Why Mentoring is not Coaching

Aimed Business Opinion on customer serviceAs a Gloucestershire Growth Hub and Warwick Business School Alumni mentor, I’m often in conversations about the differences between coaching, mentoring and consulting.

Some believe each of these to be distinctly different.

Yet often the skills and methodologies that might be deployed can seem the same. This in practice those distinctions are blurred.

My own take is that there is at least one key difference between a mentor and a coach.

The Difference is Approach

Mentoring and coaching sit on the spectrum that goes from interim manager, through consultant, coach, mentor to advisor. That spectrum starts with the hands-on individual brought in to apply their knowledge in the practical situation as a member of staff. It ends with a trusted someone who dispenses advice that may apply in the general situation. But that advice may not be tailored to the specifics of the company or individual.

Consultant, coach and mentor sit in the middle. Some consultancy assignments are very hands-on. A consultant applies their knowledge to a situation and proposes a solution. Similar to a coach/mentor, they consider the desired outcome from the client and bring knowledge, skills and processes to enable the client to achieve that outcome. A coach/mentor is more likely from the outset to continue working with the client during implementation.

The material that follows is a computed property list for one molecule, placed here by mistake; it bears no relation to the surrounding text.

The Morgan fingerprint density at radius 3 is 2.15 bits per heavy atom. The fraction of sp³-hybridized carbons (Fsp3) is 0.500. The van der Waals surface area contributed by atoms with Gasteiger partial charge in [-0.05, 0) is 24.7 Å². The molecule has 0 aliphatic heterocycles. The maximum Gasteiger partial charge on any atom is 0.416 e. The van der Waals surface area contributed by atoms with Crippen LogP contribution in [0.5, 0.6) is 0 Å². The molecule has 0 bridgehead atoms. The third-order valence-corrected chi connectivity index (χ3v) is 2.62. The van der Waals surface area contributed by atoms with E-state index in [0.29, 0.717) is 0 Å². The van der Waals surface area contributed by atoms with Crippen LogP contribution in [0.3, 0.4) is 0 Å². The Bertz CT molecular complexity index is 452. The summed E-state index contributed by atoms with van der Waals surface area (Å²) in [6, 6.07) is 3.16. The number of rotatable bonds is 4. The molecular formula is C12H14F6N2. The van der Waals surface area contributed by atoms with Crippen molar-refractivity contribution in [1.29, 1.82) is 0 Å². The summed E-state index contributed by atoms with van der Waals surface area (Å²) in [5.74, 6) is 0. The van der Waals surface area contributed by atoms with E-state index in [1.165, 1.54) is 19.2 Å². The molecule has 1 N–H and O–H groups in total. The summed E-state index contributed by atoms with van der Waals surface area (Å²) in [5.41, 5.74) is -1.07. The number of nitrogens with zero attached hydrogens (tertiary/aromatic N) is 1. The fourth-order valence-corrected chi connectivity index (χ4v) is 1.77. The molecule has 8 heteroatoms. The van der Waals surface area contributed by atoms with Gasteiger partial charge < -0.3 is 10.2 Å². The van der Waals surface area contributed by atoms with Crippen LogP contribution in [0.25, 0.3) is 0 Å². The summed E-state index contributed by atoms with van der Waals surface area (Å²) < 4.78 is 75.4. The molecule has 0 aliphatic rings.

The overlap between coaching and mentoring, is that unlike most consultancies, the client is deploying the solution and has to do much more of the work to achieve it. The difference is the focus of the mentor is not to just provide a solution this time. A true mentor’s outcome is to enable the client to reflect more fully on the processes, so that next time the mentor is not needed.

Good Mentoring

Effective mentoring is not a time-served senior manager saying this is my experience and therefore copy what I have done. And by the way here’s access to my address book to give you the contacts you need. Good mentoring is based upon discussion and questioning to understand what is appropriate and achievable for the mentee to do in their circumstances. Coaching may say trust me, just do this and don’t ask why.

Often a mentoring session starts with what are the mentee’s goals and therefore what is today’s agenda. Coaches have a more focused plan and strategy working through how to achieve the previously agreed goals. The session then deals with questioning the realities and perceptions around the current and desired situation. Good coaches also do this as effective strategies are clear on the obstacles that must be overcome for the individual.

The third step is opportunities that stem from the goals and realities or could be associated with them. Finally there is the definition of the small next step to be taken within 24 hours. This turns the thoughts into action.

Good mentors make good coaches. They help the client think fully about their situation and then deploy solutions based on the real and perceived situation and the desired goals.

In elite sports most coaches are also mentors. Because they understand that ultimate performance is based on marginal gains responsive to the precise circumstances the sportsperson faces in the match and the tournament. The mentored sportsperson recognises the situation and acts to win.